The owner of the last unlicensed medical marijuana dispensary in Bellingham said he’s staying open, despite being told by the city to close, because his patients asked him to.
Grass Roots Collective, 2200 Pacific St., was among the 13 businesses notified by the city of Bellingham that they must close by July 1, if they don’t get approval from the Washington State Liquor and Cannabis Board to sell medical marijuana.
Grass Roots was still open Tuesday, July 12, while the others have closed or were able to get the OK from the state.
Owner Jaramie Thomas said his patients are worried about having their information, which they believe should be private, put into the state medical marijuana database. They’re also unhappy about the higher cost – including the 37 percent excise tax at the cash register – the low doses, and that they can no longer get the medicine they need.
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I’m still waiting for that final notice letter. Every day, I don’t know when my last day will be.
Jaramie Thomas, owner, Grass Roots Collective in Bellingham
Medical marijuana, which had been largely unregulated, is being folded into the regulated recreational pot industry, which state voters essentially created by approving Initiative 502 in 2012.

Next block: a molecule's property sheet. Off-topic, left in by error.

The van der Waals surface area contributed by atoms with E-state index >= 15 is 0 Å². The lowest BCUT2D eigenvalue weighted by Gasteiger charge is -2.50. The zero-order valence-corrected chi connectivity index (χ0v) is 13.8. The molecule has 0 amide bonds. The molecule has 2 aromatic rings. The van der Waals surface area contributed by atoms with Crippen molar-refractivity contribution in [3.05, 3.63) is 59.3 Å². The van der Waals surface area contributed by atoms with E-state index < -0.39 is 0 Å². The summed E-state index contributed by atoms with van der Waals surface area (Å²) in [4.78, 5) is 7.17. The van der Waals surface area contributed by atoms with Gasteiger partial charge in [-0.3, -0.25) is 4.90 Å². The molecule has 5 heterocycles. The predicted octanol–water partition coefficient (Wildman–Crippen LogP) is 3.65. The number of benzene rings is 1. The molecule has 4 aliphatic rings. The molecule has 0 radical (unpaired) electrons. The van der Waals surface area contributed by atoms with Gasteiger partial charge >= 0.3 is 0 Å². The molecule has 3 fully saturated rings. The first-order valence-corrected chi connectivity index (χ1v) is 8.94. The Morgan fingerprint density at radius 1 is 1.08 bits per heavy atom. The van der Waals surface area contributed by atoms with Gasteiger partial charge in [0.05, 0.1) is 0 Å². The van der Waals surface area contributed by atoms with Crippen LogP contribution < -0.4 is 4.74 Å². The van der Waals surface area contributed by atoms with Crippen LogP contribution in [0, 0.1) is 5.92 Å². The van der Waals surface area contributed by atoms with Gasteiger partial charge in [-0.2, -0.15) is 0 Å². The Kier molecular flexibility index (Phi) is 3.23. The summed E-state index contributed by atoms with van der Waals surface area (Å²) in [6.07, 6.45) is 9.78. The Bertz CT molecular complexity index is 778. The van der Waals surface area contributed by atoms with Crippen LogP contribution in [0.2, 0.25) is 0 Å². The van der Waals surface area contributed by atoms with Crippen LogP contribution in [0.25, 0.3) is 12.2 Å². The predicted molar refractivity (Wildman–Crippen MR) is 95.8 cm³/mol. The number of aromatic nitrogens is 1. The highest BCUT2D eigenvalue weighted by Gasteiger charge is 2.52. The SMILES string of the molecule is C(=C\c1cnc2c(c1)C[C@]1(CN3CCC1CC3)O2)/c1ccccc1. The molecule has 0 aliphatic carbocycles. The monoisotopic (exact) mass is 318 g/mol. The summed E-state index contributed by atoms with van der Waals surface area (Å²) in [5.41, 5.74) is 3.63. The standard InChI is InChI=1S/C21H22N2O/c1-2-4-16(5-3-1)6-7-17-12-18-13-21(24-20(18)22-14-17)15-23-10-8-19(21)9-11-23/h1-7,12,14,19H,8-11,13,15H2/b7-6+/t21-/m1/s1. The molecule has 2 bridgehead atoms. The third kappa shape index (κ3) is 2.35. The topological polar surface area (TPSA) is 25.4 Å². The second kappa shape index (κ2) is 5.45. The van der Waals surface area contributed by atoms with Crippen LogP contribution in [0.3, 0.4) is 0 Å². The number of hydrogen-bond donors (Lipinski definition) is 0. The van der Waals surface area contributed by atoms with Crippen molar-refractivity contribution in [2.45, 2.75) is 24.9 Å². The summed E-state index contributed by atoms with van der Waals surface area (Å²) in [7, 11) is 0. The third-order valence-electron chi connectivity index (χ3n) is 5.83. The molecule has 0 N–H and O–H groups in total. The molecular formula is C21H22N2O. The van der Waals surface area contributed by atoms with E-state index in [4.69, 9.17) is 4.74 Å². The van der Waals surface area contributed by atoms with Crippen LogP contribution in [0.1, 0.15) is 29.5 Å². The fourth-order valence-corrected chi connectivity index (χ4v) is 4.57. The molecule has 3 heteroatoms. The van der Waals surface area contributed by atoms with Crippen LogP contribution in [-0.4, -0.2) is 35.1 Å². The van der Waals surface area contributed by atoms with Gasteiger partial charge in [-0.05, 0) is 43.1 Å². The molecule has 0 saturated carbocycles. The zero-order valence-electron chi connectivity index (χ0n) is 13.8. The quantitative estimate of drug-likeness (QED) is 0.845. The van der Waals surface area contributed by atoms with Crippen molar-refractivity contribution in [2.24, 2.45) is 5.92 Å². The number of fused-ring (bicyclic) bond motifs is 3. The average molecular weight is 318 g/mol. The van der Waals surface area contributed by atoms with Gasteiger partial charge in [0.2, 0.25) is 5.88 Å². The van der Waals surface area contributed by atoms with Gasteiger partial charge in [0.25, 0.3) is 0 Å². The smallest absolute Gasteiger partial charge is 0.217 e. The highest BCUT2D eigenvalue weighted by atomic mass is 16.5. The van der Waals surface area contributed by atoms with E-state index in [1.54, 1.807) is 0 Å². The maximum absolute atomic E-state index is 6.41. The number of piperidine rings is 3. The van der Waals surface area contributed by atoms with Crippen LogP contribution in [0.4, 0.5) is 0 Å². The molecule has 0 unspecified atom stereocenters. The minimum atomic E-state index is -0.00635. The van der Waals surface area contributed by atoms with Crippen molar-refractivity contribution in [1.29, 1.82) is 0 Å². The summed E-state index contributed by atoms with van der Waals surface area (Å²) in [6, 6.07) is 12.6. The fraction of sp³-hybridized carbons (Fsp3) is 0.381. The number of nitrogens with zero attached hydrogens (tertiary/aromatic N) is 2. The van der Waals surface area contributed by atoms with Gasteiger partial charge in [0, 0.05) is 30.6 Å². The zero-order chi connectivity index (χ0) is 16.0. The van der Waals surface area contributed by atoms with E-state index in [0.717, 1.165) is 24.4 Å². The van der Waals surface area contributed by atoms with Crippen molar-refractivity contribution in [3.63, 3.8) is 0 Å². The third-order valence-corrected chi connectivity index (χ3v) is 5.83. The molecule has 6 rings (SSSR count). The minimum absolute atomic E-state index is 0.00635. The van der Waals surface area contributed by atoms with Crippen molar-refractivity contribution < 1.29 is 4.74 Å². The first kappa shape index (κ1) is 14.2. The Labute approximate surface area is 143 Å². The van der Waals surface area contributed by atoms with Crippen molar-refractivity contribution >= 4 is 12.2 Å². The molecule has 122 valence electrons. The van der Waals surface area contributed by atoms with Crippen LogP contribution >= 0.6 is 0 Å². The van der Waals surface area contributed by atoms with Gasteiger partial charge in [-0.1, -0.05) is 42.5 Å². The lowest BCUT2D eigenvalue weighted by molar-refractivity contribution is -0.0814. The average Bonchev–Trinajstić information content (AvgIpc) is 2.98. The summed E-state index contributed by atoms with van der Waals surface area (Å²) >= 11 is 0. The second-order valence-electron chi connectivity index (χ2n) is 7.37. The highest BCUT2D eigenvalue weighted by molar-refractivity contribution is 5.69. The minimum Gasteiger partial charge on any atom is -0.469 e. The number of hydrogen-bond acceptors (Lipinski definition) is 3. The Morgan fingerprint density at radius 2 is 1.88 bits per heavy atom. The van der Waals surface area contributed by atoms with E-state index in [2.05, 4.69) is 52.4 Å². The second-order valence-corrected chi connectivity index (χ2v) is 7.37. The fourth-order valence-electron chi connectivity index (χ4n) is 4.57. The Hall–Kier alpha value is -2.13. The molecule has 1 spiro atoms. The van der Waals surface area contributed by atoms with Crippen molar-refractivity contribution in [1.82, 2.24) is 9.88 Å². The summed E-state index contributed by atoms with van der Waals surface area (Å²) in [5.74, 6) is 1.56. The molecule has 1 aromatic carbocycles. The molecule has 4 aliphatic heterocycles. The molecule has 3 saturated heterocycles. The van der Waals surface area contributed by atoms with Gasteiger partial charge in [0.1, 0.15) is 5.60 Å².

The city of Bellingham sent two rounds of letters within the past six months, reminding such dispensaries of new state rules and the July 1 deadline. It will send a third letter to Grass Roots Collective.
“The city is still evaluating enforcement options, but we do intend to send Grass Roots a final notice and want to work with them through this transition period. That being said, they are operating at their own risk and are not in compliance with state rules,” said Kurt Nabbefeld, the city’s development services manager.
Thomas said he’s been keeping the city updated.
“I told (Nabbefeld) we’re not trying to bust the system,” Thomas said. “I’m still waiting for that final notice letter. Every day, I don’t know when my last day will be.”
Todd Russell, co-founder of Herbal Legends Cannabis in Bellingham, acknowledged Thomas’ concerns, including high costs for patients.
“That is something that is going to have to change,” Russell said.
But he said medical marijuana products are out there and people either may not be familiar with the new offerings or they may have to go elsewhere to find people who have knowledge of medical marijuana.
Russell started the business at 2118 James St. as a medical marijuana collective named Healthy Living Center. The name was changed to Herbal Legends Cannabis after it got a state license and can now sell both recreational and medical marijuana.
“I know there is a lot of concern for the medical patients,” Russell said. “I think, at the end of the day, we just need to join the system and we need to start changing it.”